iPhone 4 Glitches: 10 Reasons Why Apple Keeps Passing the Buck

News Analysis: Apple's iPhone 4 will soon be updated with revised software that fixes how it displays signal strength. But by passing the buck, Apple is showing that it feels just fine blaming other companies for its smartphone's woes.

In a statement released last week, Apple acknowledged that the iPhone 4 is having issues. But rather than pointing to a flawed design or issues with the software and how it handles signals, Apple said that the way in which the iPhone's operating system calculates signal strength is all wrong.

It's currently working on a software fix to make sure the signal-strength display shows fewer bars than it once did. But as consumers continued to have trouble connecting to AT&T's network when they covered the two antenna lines on the side of the phone, Apple keeps saying that it wasn't its problem.
It was a sad statement and an even worse position to put consumers in. There is absolutely no debating that the iPhone 4 has a problem that needs to be addressed. And although Apple wants the world to believe that the issue is due to AT&T's poor signal strength in certain areas, some owners of the device know all too well that something doesn't add up with Apple's explanation.

Rather than admit there is a real problem and take responsibility, Apple is doing little more than passing the buck. It's unfortunate. And by the looks of things, it won't stop doing so anytime soon. Here's why:

1. It's Apple

Apple isn't like any other company in the tech industry. The firm doesn't need to deal with the sort of scrutiny that companies such as Microsoft do. It's also beloved among consumers that are consistently impressed by the products the company puts out. Realizing that, Apple wants to do everything it can to maintain that comfortable position. It doesn't want to risk it by admitting that it created a flawed product that limits reception. It's understandable. After all, such an admittance could have a profound impact on its bottom line. But it doesn't necessarily mean it should have passed the buck to AT&T. Apple might be Apple, but it doesn't mean that it can't be wrong.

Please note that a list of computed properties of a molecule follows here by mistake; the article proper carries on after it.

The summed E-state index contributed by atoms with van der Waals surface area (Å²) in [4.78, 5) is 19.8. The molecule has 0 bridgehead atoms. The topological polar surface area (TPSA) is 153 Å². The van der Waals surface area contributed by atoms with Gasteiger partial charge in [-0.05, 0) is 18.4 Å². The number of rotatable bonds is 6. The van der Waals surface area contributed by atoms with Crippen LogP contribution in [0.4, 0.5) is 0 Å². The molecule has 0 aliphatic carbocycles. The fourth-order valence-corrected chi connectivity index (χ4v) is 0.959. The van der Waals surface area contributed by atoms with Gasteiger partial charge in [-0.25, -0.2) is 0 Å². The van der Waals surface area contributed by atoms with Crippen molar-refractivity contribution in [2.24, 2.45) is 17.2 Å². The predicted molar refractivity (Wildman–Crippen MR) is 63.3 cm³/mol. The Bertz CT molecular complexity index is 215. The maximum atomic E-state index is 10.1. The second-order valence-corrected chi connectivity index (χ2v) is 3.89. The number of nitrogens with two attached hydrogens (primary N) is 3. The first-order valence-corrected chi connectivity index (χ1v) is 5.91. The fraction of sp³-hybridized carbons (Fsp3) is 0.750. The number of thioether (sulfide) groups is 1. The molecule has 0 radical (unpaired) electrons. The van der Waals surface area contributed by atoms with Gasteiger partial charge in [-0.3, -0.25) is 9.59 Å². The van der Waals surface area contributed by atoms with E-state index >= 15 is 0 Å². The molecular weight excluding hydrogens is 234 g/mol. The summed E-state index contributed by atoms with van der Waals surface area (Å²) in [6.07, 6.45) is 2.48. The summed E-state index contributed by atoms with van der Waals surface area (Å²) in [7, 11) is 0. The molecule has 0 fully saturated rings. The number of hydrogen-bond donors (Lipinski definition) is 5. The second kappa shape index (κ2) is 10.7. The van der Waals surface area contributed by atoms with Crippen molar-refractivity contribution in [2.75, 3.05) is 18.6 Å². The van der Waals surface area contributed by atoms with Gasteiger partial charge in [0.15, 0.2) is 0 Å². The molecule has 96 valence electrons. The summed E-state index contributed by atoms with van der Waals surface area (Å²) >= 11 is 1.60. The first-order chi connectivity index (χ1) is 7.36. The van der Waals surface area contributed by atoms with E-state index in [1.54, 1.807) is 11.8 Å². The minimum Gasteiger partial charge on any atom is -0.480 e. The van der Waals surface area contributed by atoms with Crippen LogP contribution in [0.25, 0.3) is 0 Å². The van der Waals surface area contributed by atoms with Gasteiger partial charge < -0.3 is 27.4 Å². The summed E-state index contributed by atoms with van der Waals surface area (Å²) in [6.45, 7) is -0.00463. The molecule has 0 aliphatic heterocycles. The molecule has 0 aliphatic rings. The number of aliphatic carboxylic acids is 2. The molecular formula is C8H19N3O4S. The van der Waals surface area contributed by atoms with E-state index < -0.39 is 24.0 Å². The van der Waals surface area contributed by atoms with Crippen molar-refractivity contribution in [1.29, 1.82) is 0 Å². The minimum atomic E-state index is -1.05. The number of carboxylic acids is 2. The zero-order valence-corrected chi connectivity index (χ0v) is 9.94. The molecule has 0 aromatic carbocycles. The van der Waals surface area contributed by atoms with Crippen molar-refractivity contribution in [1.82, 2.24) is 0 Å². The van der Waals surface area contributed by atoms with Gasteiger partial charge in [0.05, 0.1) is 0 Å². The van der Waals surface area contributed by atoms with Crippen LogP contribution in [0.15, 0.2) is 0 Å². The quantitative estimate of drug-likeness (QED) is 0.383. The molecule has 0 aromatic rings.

2. There's no reason for it not to do so

There isn't a very good reason for Apple to simply admit that it was wrong with the iPhone 4 and offer a rebate or free Bumper case. At this point, the company likely wants to do a lot more research before it even comes close to admitting that the iPhone 4 has a design flaw that its needs to fix. Plus, with most consumers ignoring the problem, it doesn't seem all that likely that Apple's decision to pass the buck is all that damaging to its brand. If there isn't a good reason to admit a design flaw, why do so?

3. The iPhone keeps selling

Much to the dismay of some iPhone customers that want to see Apple get down to fixing the iPhone 4, the company's latest smartphone continues to sell well. The company has sold millions of iPhone units since the device launched last month. By the looks of things, those sales continue to grow, regardless of the potential antenna problem. Realizing that, Apple has every reason to pass the buck to AT&T and make that company look bad in the meantime. Yes, it admitted that its signal calculation is off, but that problem is irrelevant to most consumers. With more iPhones leaving store shelves, it's simply the better tack to blame AT&T than to risk consumers thinking twice about picking up the smartphone.

4. There isn't any worrisome competition

If Apple was really worried about Google's Android platform or any other device on store shelves, the company would have been far more proactive when addressing iPhone 4 woes. Instead, the firm took its time to find the problem, said it was the way in which iOS calculates signal strength, and in essence, made AT&T look bad. The reason why it felt that it could follow such a strategy was simple: the company didn't have to worry about competition that could make it look bad. So, rather than acquiesce to the demands of disgruntled customers, Apple simply said what the problem was and moved along, not even considering offering a free case or rebate. But if the company was worried about the Droid X, it surely would have done more to make customers happy.

Don Reisinger

Don Reisinger

Don Reisinger is a longtime freelance contributor to several technology and business publications. Over his career, Don has written about everything from geek-friendly gadgetry to issues of privacy...